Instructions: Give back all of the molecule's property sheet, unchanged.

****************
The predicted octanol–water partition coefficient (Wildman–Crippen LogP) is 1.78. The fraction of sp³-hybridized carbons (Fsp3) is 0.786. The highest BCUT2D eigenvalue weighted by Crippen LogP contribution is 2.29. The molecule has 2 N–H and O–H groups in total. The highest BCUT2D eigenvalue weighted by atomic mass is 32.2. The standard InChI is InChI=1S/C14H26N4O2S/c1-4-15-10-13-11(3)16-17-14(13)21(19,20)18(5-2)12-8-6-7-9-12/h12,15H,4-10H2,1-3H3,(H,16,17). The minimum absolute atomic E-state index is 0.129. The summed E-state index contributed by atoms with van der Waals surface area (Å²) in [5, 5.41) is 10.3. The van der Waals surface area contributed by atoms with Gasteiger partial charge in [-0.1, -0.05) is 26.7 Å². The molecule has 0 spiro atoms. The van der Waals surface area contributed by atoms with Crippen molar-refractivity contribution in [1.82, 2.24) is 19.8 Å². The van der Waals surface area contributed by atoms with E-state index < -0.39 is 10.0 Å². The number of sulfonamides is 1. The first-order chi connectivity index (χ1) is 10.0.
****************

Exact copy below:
The predicted octanol–water partition coefficient (Wildman–Crippen LogP) is 1.78. The fraction of sp³-hybridized carbons (Fsp3) is 0.786. The highest BCUT2D eigenvalue weighted by Crippen LogP contribution is 2.29. The molecule has 2 N–H and O–H groups in total. The highest BCUT2D eigenvalue weighted by atomic mass is 32.2. The standard InChI is InChI=1S/C14H26N4O2S/c1-4-15-10-13-11(3)16-17-14(13)21(19,20)18(5-2)12-8-6-7-9-12/h12,15H,4-10H2,1-3H3,(H,16,17). The minimum absolute atomic E-state index is 0.129. The summed E-state index contributed by atoms with van der Waals surface area (Å²) in [5, 5.41) is 10.3. The van der Waals surface area contributed by atoms with Gasteiger partial charge in [-0.1, -0.05) is 26.7 Å². The molecule has 0 spiro atoms. The van der Waals surface area contributed by atoms with Crippen molar-refractivity contribution in [1.82, 2.24) is 19.8 Å². The van der Waals surface area contributed by atoms with E-state index < -0.39 is 10.0 Å². The number of sulfonamides is 1. The first-order chi connectivity index (χ1) is 10.0.